Another missed opportunity
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From beginning to end, the interlocutors' report overlooks the fundamentals about Kashmir
When Kashmir was simmering with angry protests for the third consecutive year in 2010, the Centre appointed a group of three interlocutors — Dilip Padgaonkar, M.M. Ansari and Radha Kumar — "to interact with all shades of political opinion" and "suggest a way forward that truly reflects the aspirations of the people of Jammu & Kashmir." Based on year-long consultations, the interlocutors report — made public last month — has become another imprudent exercise aimed at further complicating the problem.
One of the major causes for the anger in Kashmir has been the government's consistent failure to acknowledge the basic reason for the political dispute, and tackling only the symptoms. If the interlocutors were not ready to engage with the fundamental political issue, there was no chance of drawing a credible roadmap for a resolution. "The New Compact with the People of Jammu and Kashmir" is an incoherent 179-page summary of issues that have arisen because of the political conflict.
The report talks about "a sense of victimhood" in the Kashmir valley, arising from the systematic denial of democratic rights, rigged elections, arrests of leaders and the choking of dissent through harsh laws. The interlocutors conclude that at the heart of all the "dirges" — they use this term to describe the "demand for Azadi and an Islamic state''and "autonomy, self-rule, achievable nationhood and other such alternatives'' — is the "sentiment that the woes of Kashmir are due to the emasculation of the substance of its distinctive status enshrined in Article 370 of the Constitution of India". This is a flawed diagnosis: the post-1952 constitutional erosion is only an outcome of New Delhi's mistrust caused by the dispute, not the reason for the dispute.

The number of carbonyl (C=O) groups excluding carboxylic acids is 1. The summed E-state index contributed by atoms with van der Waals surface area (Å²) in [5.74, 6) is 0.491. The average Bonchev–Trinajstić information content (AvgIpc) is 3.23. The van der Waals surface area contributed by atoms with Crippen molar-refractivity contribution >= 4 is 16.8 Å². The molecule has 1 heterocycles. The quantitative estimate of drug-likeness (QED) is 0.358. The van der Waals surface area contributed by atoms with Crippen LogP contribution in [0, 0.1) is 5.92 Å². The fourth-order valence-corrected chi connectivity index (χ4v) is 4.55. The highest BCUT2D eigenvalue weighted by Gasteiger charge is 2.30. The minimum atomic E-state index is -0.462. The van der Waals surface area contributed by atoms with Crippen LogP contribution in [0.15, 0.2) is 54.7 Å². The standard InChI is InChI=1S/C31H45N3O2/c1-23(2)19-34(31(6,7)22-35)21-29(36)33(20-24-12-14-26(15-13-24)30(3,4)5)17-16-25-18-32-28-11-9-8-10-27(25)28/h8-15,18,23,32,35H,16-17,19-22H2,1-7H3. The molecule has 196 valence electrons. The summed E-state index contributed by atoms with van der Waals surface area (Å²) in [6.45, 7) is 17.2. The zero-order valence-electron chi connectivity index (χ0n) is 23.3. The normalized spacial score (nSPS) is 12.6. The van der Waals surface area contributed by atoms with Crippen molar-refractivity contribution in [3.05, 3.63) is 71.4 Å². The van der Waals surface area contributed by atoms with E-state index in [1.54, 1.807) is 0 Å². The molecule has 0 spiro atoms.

Nobody expected the home ministry-appointed interlocutors to suggest a plebiscite to figure out the future of J&K or recommend any remedy outside the ambit of the Indian Constitution. However, it was surprising that the report has not even seriously acknowledged that the demand for secession exists. By calling the political demand for Azadi a dirge, and associating it only with the establishment of an Islamic state, the interlocutors have mocked Kashmir's entire political struggle, the meaning of Azadi and even the political agendas of J&K's two major pro-India parties, the National Conference (NC) and the People's Democratic Party (PDP).
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